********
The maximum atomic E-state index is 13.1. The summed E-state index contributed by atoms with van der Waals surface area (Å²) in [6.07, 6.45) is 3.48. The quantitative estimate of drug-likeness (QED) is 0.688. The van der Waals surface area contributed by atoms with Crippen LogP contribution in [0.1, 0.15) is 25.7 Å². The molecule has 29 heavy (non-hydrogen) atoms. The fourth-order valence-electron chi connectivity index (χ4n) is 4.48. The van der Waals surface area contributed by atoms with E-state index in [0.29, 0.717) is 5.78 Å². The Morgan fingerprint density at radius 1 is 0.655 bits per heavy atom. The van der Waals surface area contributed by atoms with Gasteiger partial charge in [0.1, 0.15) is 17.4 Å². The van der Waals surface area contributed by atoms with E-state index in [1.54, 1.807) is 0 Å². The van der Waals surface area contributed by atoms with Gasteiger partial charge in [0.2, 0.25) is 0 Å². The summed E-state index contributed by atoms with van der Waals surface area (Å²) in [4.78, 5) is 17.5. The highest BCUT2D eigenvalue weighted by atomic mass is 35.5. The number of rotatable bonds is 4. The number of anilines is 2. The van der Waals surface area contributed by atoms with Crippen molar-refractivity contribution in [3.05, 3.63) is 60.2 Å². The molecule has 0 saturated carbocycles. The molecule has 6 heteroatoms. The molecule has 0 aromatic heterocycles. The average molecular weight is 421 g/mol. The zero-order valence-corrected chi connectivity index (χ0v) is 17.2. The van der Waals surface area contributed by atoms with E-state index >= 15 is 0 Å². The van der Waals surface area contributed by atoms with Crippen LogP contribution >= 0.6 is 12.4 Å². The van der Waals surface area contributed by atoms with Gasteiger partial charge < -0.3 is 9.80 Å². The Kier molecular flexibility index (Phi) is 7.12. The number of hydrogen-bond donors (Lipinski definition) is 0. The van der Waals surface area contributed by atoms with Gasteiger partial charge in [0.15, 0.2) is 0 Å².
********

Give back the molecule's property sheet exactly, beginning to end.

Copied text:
The maximum atomic E-state index is 13.1. The summed E-state index contributed by atoms with van der Waals surface area (Å²) in [6.07, 6.45) is 3.48. The quantitative estimate of drug-likeness (QED) is 0.688. The van der Waals surface area contributed by atoms with Crippen LogP contribution in [0.1, 0.15) is 25.7 Å². The molecule has 29 heavy (non-hydrogen) atoms. The fourth-order valence-electron chi connectivity index (χ4n) is 4.48. The van der Waals surface area contributed by atoms with E-state index in [0.29, 0.717) is 5.78 Å². The Morgan fingerprint density at radius 1 is 0.655 bits per heavy atom. The van der Waals surface area contributed by atoms with Gasteiger partial charge in [0.1, 0.15) is 17.4 Å². The van der Waals surface area contributed by atoms with E-state index in [1.54, 1.807) is 0 Å². The van der Waals surface area contributed by atoms with Gasteiger partial charge in [0.2, 0.25) is 0 Å². The summed E-state index contributed by atoms with van der Waals surface area (Å²) in [4.78, 5) is 17.5. The highest BCUT2D eigenvalue weighted by atomic mass is 35.5. The number of rotatable bonds is 4. The number of anilines is 2. The van der Waals surface area contributed by atoms with Crippen molar-refractivity contribution in [3.05, 3.63) is 60.2 Å². The molecule has 0 saturated carbocycles. The molecule has 6 heteroatoms. The molecule has 0 aromatic heterocycles. The average molecular weight is 421 g/mol. The zero-order valence-corrected chi connectivity index (χ0v) is 17.2. The van der Waals surface area contributed by atoms with E-state index >= 15 is 0 Å². The van der Waals surface area contributed by atoms with Crippen LogP contribution >= 0.6 is 12.4 Å². The van der Waals surface area contributed by atoms with Gasteiger partial charge < -0.3 is 9.80 Å². The Kier molecular flexibility index (Phi) is 7.12. The number of hydrogen-bond donors (Lipinski definition) is 0. The van der Waals surface area contributed by atoms with Gasteiger partial charge in [0.15, 0.2) is 0 Å².